Emerging Entrepreneurs

The importance of getting venture funding

Thillai Rajan A | Updated on: Nov 26, 2018
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It changes the perception of a start-up in the eyes of customers, suppliers and employees

Customer may be the king, but the investor is an emperor. No doubt then, when a start-up gets venture funding, the achievement is celebrated. Limelight is instantaneous. And for good reasons. In practical terms, having an investor significantly raises the perception of the company among customers, employees and suppliers.

For the founders, venture capital provides the fuel to sustain the start-up during the initial years of negative cash flows, before becoming profitable.


Venture funding for start-ups

Founders who clamour for venture funding should be informed of two factors. First, the odds of success are low in the initial stages of the start-up lifecycle. Venture and angel investors take pride in their selection process and given the number of deals that come to them, they can afford the luxury to be choosy.

For the entrepreneur, it is important to quickly identify the appropriate investor rather than spending time on frustrating pitches. Thankfully, data-driven tools such as the one from YNOS are available today for systematically identifying the investors and thereby dramatically reducing the search time.

Start-up sectors

Second, the queen that venture capital is, smiles only at selective suitors. Venture capital flows more only to few sectors.

Software and internet services category has received the maximum rounds of funding followed by consumer products and services and fintech and payments categories. Deals in sectors such as edutech, hyperlocal and logistics, and technology are considerably lower. Sectors such as manufacturing, tourism and textiles account for very less rounds and have been aggregated under the others category. The import is clear – if you are a founder having a start-up in those sectors that do not have much venture funding activity such as the ones indicated above, then have a Plan B to fund the venture rather than bemoan the lack of venture funding in your sector. One cannot change the nature of the beast!

The number of rounds of funding during the first three years of the start-up lifecycle is much higher than that of the next three years. While the average quantum of funding received between 3-6 years could be higher, waiting for a longer time for fund raising does not increase the chances of getting funded. Lack of capital in the initial years increases start-up mortality and it is difficult to fund an early-stage venture that is on the throes of a financial crunch. So, if the idea is to get external funding, it would be better to go for it sooner than later.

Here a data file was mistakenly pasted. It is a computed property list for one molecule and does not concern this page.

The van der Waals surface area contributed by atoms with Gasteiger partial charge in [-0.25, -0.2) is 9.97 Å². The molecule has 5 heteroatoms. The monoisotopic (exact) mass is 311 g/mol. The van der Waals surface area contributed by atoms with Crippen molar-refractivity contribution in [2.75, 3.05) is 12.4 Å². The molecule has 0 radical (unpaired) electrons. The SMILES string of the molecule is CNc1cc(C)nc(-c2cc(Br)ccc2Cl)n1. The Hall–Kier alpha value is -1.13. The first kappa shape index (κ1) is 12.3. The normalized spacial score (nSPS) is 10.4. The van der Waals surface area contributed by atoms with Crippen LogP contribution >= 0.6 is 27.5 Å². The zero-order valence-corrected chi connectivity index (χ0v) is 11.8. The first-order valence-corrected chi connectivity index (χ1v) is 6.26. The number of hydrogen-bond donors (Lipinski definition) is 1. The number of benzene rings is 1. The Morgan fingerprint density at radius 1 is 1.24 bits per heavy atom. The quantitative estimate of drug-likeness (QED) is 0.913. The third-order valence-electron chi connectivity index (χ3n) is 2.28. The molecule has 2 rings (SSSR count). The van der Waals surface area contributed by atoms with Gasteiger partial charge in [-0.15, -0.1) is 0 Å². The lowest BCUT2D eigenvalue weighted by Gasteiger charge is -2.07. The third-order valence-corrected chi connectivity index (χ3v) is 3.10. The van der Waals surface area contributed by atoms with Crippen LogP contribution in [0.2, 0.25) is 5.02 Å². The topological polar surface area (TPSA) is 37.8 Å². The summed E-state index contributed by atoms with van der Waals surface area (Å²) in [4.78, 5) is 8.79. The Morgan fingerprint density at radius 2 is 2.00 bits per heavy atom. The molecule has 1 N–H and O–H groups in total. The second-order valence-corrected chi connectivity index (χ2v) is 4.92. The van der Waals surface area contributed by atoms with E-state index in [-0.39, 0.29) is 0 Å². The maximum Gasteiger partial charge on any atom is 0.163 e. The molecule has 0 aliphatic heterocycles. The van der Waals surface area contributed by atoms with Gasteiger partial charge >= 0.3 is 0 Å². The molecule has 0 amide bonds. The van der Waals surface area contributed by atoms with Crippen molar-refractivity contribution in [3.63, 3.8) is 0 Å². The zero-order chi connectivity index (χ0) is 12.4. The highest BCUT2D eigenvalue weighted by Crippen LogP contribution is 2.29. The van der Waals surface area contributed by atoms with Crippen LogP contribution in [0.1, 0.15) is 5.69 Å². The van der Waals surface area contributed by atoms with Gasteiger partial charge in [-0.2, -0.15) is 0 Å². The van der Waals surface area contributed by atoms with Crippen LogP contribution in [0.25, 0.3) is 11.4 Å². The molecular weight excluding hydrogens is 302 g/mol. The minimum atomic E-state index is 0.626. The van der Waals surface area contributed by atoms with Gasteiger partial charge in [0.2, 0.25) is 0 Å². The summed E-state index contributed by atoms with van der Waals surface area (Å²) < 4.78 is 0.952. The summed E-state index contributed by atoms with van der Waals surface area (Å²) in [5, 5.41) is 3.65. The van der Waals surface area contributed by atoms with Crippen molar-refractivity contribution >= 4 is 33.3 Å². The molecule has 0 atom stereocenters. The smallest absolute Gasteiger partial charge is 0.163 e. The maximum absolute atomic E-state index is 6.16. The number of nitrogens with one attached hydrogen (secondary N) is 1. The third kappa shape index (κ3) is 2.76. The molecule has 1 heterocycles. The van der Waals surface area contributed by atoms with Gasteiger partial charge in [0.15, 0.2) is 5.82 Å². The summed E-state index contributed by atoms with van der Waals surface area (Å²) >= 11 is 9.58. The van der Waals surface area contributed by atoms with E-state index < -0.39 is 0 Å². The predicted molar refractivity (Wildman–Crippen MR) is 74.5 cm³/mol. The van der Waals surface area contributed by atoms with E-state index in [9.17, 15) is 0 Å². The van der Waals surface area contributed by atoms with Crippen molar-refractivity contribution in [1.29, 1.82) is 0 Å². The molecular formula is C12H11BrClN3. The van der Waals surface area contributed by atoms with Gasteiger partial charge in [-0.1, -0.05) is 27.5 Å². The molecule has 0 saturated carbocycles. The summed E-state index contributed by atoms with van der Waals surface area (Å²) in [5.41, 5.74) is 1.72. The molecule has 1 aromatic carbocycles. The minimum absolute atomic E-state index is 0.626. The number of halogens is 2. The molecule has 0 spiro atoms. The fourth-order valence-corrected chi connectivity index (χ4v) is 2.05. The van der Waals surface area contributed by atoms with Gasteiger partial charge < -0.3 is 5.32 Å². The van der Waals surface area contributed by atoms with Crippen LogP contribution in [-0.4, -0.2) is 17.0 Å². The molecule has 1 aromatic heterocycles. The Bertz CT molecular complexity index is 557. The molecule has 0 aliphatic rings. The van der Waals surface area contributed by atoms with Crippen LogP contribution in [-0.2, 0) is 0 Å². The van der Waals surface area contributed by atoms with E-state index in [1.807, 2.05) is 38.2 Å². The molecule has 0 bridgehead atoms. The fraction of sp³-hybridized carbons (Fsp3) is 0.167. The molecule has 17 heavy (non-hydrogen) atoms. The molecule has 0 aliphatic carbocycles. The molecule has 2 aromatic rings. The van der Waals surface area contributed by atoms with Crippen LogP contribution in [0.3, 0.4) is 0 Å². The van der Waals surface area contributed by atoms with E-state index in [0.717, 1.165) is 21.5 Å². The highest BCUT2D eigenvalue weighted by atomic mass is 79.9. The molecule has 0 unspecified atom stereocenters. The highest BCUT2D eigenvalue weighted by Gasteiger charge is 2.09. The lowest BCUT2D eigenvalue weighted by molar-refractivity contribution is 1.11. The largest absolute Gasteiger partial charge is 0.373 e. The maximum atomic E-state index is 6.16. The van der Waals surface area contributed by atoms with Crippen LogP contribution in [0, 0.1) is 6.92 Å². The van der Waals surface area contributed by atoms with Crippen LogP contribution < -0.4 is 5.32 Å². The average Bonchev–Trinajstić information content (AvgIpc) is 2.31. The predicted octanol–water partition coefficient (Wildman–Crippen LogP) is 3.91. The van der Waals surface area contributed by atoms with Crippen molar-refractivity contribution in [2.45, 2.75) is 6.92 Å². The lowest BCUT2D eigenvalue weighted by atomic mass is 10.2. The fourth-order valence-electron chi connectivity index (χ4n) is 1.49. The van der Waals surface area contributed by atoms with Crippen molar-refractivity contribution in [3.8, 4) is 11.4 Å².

Cities and venture funding

Could the city improve the chances of getting venture funded? Our findings seem to indicate so. In India, venture funding is concentrated only in Bengaluru, Chennai, Delhi, Hyderabad, Delhi, Mumbai and Pune.

However, there are significant variations in the level of venture funding between these cities. Bengaluru, Mumbai and Delhi are the top cities for venture funding.

The chances of getting venture funding, therefore, becomes higher for start-ups in these cities.

The average round investment is the highest in Bengaluru followed by Mumbai and Delhi. Not only do more deals get funded in Bengaluru, they also get higher amounts of funding. The business and industrial ecosystem of the city has also influenced the type of ventures that get funded.

For example, Bengaluru has a higher number of ventures funded in software and internet services sector, as compared to that of other cities.

In Mumbai, fintech and payments account for a significant percentage of venture investments. I am not arguing that a software services start-up should necessarily set up shop in Bengaluru nor a fintech start-up in Mumbai. But as they say, it is worthwhile to know the lay of the land.


Venture funding as a source of capital is compatible only for select sectors and is dominant only in a few cities. Not just in India, but even globally. Not all are successful in getting venture funding. Inability to get venture funding does not mean that the start-up does not have enough potential. However, if it is imperative to get venture funding, having clarity on the funding landscape is critical.

The writer is a Professor at IIT- Madras, an Associate at Harvard Kennedy School, Harvard University and co-founder of YNOS.in

Published on November 26, 2018

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